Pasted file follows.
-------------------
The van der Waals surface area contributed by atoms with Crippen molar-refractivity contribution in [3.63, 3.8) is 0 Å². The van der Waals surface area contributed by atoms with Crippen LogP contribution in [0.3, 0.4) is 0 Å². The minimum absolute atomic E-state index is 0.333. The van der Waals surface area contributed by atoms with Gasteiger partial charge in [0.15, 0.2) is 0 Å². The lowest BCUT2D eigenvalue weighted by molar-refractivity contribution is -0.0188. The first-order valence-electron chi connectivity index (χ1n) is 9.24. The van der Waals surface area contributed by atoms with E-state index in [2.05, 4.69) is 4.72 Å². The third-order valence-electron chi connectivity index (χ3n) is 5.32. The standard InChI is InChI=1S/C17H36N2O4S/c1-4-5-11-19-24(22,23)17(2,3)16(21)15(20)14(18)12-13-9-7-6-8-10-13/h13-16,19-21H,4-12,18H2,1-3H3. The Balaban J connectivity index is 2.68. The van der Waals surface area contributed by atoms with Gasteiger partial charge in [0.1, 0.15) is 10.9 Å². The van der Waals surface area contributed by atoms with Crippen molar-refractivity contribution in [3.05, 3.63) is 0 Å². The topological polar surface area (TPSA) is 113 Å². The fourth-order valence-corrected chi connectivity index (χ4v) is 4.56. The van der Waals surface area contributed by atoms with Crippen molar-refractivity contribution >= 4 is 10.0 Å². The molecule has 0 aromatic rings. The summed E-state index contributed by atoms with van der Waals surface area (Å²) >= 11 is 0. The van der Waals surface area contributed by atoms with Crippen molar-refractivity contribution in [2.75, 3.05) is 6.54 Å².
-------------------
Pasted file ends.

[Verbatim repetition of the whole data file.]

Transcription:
The van der Waals surface area contributed by atoms with Crippen molar-refractivity contribution in [3.63, 3.8) is 0 Å². The van der Waals surface area contributed by atoms with Crippen LogP contribution in [0.3, 0.4) is 0 Å². The minimum absolute atomic E-state index is 0.333. The van der Waals surface area contributed by atoms with Gasteiger partial charge in [0.15, 0.2) is 0 Å². The lowest BCUT2D eigenvalue weighted by molar-refractivity contribution is -0.0188. The first-order valence-electron chi connectivity index (χ1n) is 9.24. The van der Waals surface area contributed by atoms with E-state index in [2.05, 4.69) is 4.72 Å². The third-order valence-electron chi connectivity index (χ3n) is 5.32. The standard InChI is InChI=1S/C17H36N2O4S/c1-4-5-11-19-24(22,23)17(2,3)16(21)15(20)14(18)12-13-9-7-6-8-10-13/h13-16,19-21H,4-12,18H2,1-3H3. The Balaban J connectivity index is 2.68. The van der Waals surface area contributed by atoms with Gasteiger partial charge in [0.1, 0.15) is 10.9 Å². The van der Waals surface area contributed by atoms with Crippen molar-refractivity contribution in [3.05, 3.63) is 0 Å². The topological polar surface area (TPSA) is 113 Å². The fourth-order valence-corrected chi connectivity index (χ4v) is 4.56. The van der Waals surface area contributed by atoms with Crippen molar-refractivity contribution >= 4 is 10.0 Å². The molecule has 0 aromatic rings. The summed E-state index contributed by atoms with van der Waals surface area (Å²) >= 11 is 0. The van der Waals surface area contributed by atoms with Crippen molar-refractivity contribution in [2.75, 3.05) is 6.54 Å².